Focus on transit, openness: Development Charges Act revisions win praise
March 18, 2015
By Edward LaRusic
Proposed changes to the Development Charges Act are expected to improve how municipalities plan and pay for transit and, in the process, add transparency for developers, say experts.
Their comments come in response to Ontario’s Bill 73, the “Smart Growth for Our Communities Act, 2015,” which proposes changes to two major pieces of provincial legislation: the Planning Act and the Development Charges Act. While the Planning Act revisions have drawn mixed reviews to date (see the March 11 edition of NRU), proposed amendments to the Development Charges Act are winning generally favorable reviews.
Among those positive about the proposed changes is municipal finance expert Craig Binning (Hemson Consulting Ltd.), citing the government’s move to end the requirement that municipalities apply a 10 per cent reduction on transit service capital costs when determining its development charges. In effect, municipalities would be able to recoup the full amount of what they estimate they need from a new development to pay for transit-related capital costs.
“[The proposed changes are] recognizing that transit is an important topic with respect to the planning objectives of the province and that the funding has been a challenge,” said Binning.
“Under the current act, it’s difficult to appropriately and adequately fund transit related needs associated with development. The movement for removing the 10 per cent discount is important just from a pure funding [perspective] but it also allows us to examine the service differently in terms of its importance.”
If approved, transit services would join water, waste water, and electrical power services in not being subject to the 10 per cent reduction.
Solicitor Paul De Melo (Kagan Shastri LLP) said elimination of the discount on transit would work well with another amendment designed to help municipalities improve how they plan for future services.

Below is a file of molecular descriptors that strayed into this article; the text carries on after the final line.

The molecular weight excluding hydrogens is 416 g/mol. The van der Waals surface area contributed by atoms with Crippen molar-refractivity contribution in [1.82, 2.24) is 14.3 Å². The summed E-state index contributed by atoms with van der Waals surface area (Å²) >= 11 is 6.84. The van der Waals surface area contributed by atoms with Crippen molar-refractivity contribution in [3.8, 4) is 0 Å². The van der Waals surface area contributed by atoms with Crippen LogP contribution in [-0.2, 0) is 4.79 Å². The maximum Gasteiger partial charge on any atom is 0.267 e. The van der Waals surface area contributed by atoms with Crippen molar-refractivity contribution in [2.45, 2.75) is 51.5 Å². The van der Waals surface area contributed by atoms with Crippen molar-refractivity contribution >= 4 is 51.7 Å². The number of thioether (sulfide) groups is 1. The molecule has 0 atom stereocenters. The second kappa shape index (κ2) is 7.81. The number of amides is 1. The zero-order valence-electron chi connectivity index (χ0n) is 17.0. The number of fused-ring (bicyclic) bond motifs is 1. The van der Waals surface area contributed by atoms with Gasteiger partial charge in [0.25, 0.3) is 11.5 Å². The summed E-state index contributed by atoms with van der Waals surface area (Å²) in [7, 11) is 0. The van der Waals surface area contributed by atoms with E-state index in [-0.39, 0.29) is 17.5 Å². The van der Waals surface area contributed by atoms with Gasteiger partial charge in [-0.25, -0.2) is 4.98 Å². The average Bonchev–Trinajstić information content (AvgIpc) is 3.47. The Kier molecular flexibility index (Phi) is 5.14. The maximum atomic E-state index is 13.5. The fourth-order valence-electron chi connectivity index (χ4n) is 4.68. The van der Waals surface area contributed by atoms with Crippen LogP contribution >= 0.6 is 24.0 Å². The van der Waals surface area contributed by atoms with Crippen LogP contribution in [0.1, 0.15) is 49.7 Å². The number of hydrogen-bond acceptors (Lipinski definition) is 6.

Under current provincial rules on new developments, municipalities cannot increase development charges to pay for a particular service beyond the average level of a particular local service over the previous 10 years. That restriction, say experts, makes it difficult for municipalities to plan for new infrastructure especially when a service such as transit does not exist yet.
If the province’s revised wording is approved, the government would regulate “prescribed services” so that municipalities could plan ahead 10 years to determine the likely need for a prescribed service, such as transit. As a result, municipalities would have greater capacity than at present to collect development charges to fund the planned level of service.
De Melo said the proposed change could be very significant, but noted that the definition of what is a prescribed service remains to be determined by a Development Charges Working Group that will be established following the passage of Bill 73. The provincial government would expect a report back by the end of 2015.
“I would hope that one would see something along the lines that they’ve done with transit: that you’re dealing with the planned level of service going forward… That represents, in my view, a significant change from how the [Development Charges Act] operates,” De Melo said.